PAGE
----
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‘What about my dead cat?’ Kevin woud ask. Several years ago, Kevin had been out walking his cat in the early evening. Kevin, the fool, had not put the cat on a leash, and the cat had dashed out into the street and right into the front wheel of a passing car. When he picked up the remains of the cat it was still alive, breathing in bloody foam and staring at him in horror. Kevin liked to say, ‘On judgment day when I’m brought up before the great judge I’m going to say, “Hold on a second,” and the I’m going to whip out my dead cat from inside my coat. “How do you explain this?” I’m going to ask.’ By then, Kevin used to say, the cat would be as stiff as a frying pan; he would hold out the cat by its handle, its tail, and wait for a satisfactory answer.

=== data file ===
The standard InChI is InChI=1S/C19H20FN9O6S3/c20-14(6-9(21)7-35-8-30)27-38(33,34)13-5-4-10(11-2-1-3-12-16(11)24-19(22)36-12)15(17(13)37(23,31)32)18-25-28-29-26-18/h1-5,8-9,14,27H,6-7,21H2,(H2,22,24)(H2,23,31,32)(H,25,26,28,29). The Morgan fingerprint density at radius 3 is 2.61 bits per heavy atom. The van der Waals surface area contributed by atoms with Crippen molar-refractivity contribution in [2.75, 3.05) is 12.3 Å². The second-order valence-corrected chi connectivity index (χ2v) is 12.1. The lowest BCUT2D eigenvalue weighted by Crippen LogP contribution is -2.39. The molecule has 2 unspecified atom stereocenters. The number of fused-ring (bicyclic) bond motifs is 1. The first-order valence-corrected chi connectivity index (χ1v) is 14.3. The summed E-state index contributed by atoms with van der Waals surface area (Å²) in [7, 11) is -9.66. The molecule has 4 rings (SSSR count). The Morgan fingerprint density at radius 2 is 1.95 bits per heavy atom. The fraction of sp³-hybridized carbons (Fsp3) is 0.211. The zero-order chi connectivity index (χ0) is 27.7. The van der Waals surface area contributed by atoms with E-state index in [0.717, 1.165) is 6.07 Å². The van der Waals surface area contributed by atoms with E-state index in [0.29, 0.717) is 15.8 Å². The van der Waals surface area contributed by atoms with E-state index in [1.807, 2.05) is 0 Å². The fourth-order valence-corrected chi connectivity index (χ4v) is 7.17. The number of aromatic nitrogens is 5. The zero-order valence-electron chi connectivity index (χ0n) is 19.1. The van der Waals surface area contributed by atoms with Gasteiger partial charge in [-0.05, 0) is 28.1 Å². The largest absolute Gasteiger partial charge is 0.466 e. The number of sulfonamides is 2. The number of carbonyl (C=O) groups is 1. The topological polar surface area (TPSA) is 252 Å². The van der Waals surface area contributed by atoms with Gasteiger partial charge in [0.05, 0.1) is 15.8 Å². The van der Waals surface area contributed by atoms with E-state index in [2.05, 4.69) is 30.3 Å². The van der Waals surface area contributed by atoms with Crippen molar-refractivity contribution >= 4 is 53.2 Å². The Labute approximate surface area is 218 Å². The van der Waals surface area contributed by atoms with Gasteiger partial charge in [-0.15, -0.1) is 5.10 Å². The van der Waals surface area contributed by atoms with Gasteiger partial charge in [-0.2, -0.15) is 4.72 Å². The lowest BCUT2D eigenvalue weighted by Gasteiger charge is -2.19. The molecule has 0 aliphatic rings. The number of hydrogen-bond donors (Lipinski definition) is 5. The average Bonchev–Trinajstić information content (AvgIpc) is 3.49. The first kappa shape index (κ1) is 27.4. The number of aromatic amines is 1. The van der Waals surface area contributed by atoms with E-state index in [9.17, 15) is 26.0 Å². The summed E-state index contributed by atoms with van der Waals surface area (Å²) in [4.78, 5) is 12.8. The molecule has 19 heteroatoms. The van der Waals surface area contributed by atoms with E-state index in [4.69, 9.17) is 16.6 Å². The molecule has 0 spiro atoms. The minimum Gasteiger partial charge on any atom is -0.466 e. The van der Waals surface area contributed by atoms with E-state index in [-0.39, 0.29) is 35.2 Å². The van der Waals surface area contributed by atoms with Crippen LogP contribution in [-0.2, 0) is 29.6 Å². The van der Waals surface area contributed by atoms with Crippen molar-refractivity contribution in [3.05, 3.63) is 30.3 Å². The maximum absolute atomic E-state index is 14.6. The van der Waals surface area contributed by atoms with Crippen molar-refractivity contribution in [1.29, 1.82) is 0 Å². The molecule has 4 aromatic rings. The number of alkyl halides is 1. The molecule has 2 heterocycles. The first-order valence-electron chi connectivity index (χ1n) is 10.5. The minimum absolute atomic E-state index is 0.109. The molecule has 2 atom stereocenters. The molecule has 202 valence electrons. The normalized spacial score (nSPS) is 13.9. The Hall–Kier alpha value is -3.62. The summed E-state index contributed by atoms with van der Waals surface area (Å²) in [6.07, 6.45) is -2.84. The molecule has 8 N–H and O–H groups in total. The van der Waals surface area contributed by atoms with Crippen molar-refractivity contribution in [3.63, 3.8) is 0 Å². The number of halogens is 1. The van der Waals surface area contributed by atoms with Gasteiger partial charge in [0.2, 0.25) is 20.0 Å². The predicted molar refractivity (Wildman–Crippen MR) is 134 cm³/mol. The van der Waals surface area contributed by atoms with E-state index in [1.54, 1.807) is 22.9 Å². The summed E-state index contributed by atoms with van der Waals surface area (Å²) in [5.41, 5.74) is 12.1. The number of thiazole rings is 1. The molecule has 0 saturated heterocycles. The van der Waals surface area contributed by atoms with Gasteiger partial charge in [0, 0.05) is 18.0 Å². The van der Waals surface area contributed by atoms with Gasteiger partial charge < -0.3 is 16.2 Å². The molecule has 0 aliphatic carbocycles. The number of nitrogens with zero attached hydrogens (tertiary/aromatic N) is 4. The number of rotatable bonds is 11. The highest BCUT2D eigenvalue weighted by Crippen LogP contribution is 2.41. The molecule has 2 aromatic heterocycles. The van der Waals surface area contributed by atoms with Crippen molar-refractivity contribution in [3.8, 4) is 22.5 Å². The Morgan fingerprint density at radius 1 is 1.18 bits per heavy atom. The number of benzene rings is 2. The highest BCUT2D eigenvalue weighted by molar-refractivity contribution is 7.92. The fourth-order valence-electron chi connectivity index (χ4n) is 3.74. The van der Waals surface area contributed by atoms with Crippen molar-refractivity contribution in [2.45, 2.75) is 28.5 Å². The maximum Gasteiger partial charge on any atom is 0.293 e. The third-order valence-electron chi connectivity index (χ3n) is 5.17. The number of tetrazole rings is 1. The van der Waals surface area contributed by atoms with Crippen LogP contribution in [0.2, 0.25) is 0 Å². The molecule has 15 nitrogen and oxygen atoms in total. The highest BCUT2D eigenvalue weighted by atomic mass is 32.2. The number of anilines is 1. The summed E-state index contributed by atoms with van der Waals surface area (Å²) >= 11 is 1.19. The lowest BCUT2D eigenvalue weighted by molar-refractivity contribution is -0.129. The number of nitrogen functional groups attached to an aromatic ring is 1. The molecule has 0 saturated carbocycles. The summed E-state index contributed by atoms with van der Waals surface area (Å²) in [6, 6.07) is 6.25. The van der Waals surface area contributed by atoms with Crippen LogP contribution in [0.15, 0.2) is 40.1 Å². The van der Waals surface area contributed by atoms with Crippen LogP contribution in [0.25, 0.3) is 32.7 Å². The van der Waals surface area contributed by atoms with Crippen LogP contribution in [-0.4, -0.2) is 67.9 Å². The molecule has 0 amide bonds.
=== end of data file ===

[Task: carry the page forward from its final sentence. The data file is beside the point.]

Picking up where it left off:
Fat said, ‘No answer would satisfy you.’[1]


[1] Philip K. Dick, VALIS (1981; 2001, London), 28.